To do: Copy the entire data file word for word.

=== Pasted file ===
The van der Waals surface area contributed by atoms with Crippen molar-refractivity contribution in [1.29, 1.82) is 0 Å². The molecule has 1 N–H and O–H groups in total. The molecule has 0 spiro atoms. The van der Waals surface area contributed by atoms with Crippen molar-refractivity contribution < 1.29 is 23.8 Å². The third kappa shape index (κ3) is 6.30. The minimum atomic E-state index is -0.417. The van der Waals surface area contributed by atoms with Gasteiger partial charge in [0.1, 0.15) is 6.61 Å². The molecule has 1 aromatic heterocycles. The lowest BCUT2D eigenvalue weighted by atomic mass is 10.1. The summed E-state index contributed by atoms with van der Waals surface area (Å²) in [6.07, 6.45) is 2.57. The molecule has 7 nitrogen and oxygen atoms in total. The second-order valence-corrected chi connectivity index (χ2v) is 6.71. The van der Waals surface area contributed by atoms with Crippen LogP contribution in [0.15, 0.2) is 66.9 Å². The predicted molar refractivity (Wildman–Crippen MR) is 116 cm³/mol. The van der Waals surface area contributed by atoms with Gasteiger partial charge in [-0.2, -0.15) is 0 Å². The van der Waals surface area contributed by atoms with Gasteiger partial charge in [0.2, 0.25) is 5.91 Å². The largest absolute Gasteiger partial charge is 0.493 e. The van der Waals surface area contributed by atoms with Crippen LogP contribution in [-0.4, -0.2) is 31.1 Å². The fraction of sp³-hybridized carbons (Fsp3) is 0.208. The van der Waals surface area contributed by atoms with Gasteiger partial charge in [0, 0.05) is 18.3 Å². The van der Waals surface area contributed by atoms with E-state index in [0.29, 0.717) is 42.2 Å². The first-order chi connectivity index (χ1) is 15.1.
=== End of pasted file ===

The van der Waals surface area contributed by atoms with Crippen molar-refractivity contribution in [1.29, 1.82) is 0 Å². The molecule has 1 N–H and O–H groups in total. The molecule has 0 spiro atoms. The van der Waals surface area contributed by atoms with Crippen molar-refractivity contribution < 1.29 is 23.8 Å². The third kappa shape index (κ3) is 6.30. The minimum atomic E-state index is -0.417. The van der Waals surface area contributed by atoms with Gasteiger partial charge in [0.1, 0.15) is 6.61 Å². The molecule has 1 aromatic heterocycles. The lowest BCUT2D eigenvalue weighted by atomic mass is 10.1. The summed E-state index contributed by atoms with van der Waals surface area (Å²) in [6.07, 6.45) is 2.57. The molecule has 7 nitrogen and oxygen atoms in total. The second-order valence-corrected chi connectivity index (χ2v) is 6.71. The van der Waals surface area contributed by atoms with Crippen LogP contribution in [0.15, 0.2) is 66.9 Å². The predicted molar refractivity (Wildman–Crippen MR) is 116 cm³/mol. The van der Waals surface area contributed by atoms with Gasteiger partial charge in [-0.2, -0.15) is 0 Å². The van der Waals surface area contributed by atoms with Gasteiger partial charge in [0.2, 0.25) is 5.91 Å². The largest absolute Gasteiger partial charge is 0.493 e. The van der Waals surface area contributed by atoms with Crippen LogP contribution in [-0.4, -0.2) is 31.1 Å². The fraction of sp³-hybridized carbons (Fsp3) is 0.208. The van der Waals surface area contributed by atoms with Gasteiger partial charge in [0, 0.05) is 18.3 Å². The van der Waals surface area contributed by atoms with E-state index in [0.29, 0.717) is 42.2 Å². The first-order chi connectivity index (χ1) is 15.1.